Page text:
De-duplication and the Allure of the One-Stop Shop
Is IBM's purchase of a de-duplication process tactical or strategic?
IBM has announced a third storage acquisition in as many months. They have purchased Diligent Technologies, a Tel Aviv, Israel-based provider of de-duplication and virtual tape library technology.
IBM's Cindy Grossman, vice president of the Tape and Archive Storage Systems unit of Big Blue's Systems and Technology Group, described the rationale for the acquisition: that de-dupe is "a critical element that clients are asking for" to cope with "exponential data growth," which is being driven in large part by the data retention requirements embedded in many regulatory and legal governance mandates. To further validate her claim, she cited analyst data from November 2007 that showed de-duplication and virtual tape as top priorities on the shopping lists of IT managers.
At first, the acquisition seemed simple to understand: IBM wanted to own a technology that companies were keen to buy. They could simply have partnered with others to deliver the technology in concert with IBM-branded gear, but Grossman observed that customers wanted "pre-integrated" solutions as opposed to multi-vendor solutions.
Doron Kempel, Chairman and CEO of Diligent Technologies, observed that his company, which had sold its wares as software-based appliances for about the past five years, was already installed at "200 of the Fortune 500." In addition to IBM, its products have also been re-sold by Hitachi Data Systems and Sun Microsystems, and by smaller players such as Overland Storage.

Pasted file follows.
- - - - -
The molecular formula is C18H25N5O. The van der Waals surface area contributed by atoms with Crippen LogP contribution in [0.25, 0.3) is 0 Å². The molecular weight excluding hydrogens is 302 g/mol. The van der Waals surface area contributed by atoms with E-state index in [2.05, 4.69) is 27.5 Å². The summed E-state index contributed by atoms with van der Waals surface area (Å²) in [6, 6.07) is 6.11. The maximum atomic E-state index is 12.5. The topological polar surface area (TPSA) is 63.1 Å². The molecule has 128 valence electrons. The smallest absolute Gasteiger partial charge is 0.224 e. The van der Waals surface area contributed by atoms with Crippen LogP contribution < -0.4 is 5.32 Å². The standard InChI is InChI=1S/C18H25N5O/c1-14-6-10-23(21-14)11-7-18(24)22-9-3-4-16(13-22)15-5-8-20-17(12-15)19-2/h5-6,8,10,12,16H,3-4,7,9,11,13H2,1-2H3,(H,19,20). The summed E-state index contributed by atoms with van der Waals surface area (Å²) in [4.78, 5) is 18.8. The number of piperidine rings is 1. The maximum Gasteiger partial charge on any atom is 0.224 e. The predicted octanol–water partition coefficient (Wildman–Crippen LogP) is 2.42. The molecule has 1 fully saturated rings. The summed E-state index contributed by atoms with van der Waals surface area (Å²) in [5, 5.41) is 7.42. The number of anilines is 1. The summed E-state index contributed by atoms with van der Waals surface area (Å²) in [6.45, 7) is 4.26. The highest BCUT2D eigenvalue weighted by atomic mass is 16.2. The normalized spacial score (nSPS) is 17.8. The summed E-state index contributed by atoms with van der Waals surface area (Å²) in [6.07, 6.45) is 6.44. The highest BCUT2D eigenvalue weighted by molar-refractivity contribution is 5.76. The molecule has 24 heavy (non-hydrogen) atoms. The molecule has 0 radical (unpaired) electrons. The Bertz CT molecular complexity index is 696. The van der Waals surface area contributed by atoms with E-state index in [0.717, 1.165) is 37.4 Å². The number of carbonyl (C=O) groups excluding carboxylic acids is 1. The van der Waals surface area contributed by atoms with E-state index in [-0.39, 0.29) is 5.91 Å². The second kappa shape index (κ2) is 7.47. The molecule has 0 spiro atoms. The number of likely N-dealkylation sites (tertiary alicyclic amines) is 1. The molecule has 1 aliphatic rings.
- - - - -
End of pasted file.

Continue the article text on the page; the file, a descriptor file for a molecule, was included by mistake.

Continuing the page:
Why buy the cow if you have ready access to the milk? At first, I suspected that this was a play by IBM to isolate HDS and Sun, and maybe Overland, from their de-dupe source: Diligent. However, assurances were made that IBM wanted to retain the relationship with HDS as a technology distributor. "With respect to Sun," however, the continued sale of Diligent products "remains to be seen," a spokesperson observed. Later, Kempel stated that Sun accounted for one to two percent of Diligent’s revenues in 2007, but that Sun's contribution was expected to rise to 15 percent this year. Fifteen percent of sales revenues is nothing to scoff at, creating in my mind at least some confusion about whether the views of IBM and Diligent about continuing relations with Sun were entirely synchronized.
Even within IBM, there seemed to be some discontinuity. Greg Tevis, a software architect representing Tivoli Storage Technical Strategy within the IBM Software Group, noted that IBM Tivoli was already preparing to put integral de-duplication functionality, not based on Diligent's hardware appliance or Hyperfactor algorithms, into its management software. Tevis said there had been a lot of "soul searching" prior to the acquisition of a de-dupe appliance vendor given this fact.
The most confusing upshot of the briefing was whether IBM viewed de-dupe as tactical or strategic. Kempel laid out the proposition that de-dupe is a form of "intelligent compression" in which replicated bits or strings of bits are removed from block data. He said that the logical place for de-dupe is in archival storage and virtual tape libraries; it was not appropriate or intended for primary storage, nor for tape.